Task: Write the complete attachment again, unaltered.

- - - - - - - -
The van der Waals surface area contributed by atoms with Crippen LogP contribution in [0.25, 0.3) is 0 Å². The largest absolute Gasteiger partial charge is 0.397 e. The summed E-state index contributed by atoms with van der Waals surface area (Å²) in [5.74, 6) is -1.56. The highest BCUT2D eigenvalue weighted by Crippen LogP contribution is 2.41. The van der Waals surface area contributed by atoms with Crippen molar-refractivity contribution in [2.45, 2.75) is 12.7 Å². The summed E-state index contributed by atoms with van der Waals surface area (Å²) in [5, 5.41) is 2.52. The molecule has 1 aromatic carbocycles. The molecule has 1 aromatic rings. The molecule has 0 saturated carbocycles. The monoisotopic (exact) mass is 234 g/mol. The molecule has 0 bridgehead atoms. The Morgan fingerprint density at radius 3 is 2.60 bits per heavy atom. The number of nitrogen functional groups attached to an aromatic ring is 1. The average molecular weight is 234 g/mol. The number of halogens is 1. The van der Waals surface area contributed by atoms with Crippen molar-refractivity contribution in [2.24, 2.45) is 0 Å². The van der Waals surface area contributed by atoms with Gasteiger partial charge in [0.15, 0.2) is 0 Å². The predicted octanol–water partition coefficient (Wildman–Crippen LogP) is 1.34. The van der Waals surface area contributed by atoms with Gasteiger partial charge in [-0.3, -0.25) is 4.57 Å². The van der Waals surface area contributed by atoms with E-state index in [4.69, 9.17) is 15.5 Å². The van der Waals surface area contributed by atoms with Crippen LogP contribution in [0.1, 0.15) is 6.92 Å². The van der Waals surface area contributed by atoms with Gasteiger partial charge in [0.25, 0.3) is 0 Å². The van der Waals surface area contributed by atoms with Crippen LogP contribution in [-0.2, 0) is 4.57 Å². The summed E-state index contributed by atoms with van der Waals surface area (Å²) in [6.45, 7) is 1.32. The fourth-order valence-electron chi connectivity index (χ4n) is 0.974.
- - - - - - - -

The van der Waals surface area contributed by atoms with Crippen LogP contribution in [0.25, 0.3) is 0 Å². The largest absolute Gasteiger partial charge is 0.397 e. The summed E-state index contributed by atoms with van der Waals surface area (Å²) in [5.74, 6) is -1.56. The highest BCUT2D eigenvalue weighted by Crippen LogP contribution is 2.41. The van der Waals surface area contributed by atoms with Crippen molar-refractivity contribution in [2.45, 2.75) is 12.7 Å². The summed E-state index contributed by atoms with van der Waals surface area (Å²) in [5, 5.41) is 2.52. The molecule has 1 aromatic carbocycles. The molecule has 1 aromatic rings. The molecule has 0 saturated carbocycles. The monoisotopic (exact) mass is 234 g/mol. The molecule has 0 bridgehead atoms. The Morgan fingerprint density at radius 3 is 2.60 bits per heavy atom. The number of nitrogen functional groups attached to an aromatic ring is 1. The average molecular weight is 234 g/mol. The number of halogens is 1. The van der Waals surface area contributed by atoms with Crippen molar-refractivity contribution in [2.24, 2.45) is 0 Å². The van der Waals surface area contributed by atoms with Gasteiger partial charge in [0.15, 0.2) is 0 Å². The predicted octanol–water partition coefficient (Wildman–Crippen LogP) is 1.34. The van der Waals surface area contributed by atoms with Gasteiger partial charge in [-0.3, -0.25) is 4.57 Å². The van der Waals surface area contributed by atoms with E-state index in [4.69, 9.17) is 15.5 Å². The van der Waals surface area contributed by atoms with Crippen LogP contribution in [0.1, 0.15) is 6.92 Å². The van der Waals surface area contributed by atoms with Gasteiger partial charge in [0.25, 0.3) is 0 Å². The van der Waals surface area contributed by atoms with Crippen LogP contribution in [-0.2, 0) is 4.57 Å². The summed E-state index contributed by atoms with van der Waals surface area (Å²) in [6.45, 7) is 1.32. The fourth-order valence-electron chi connectivity index (χ4n) is 0.974.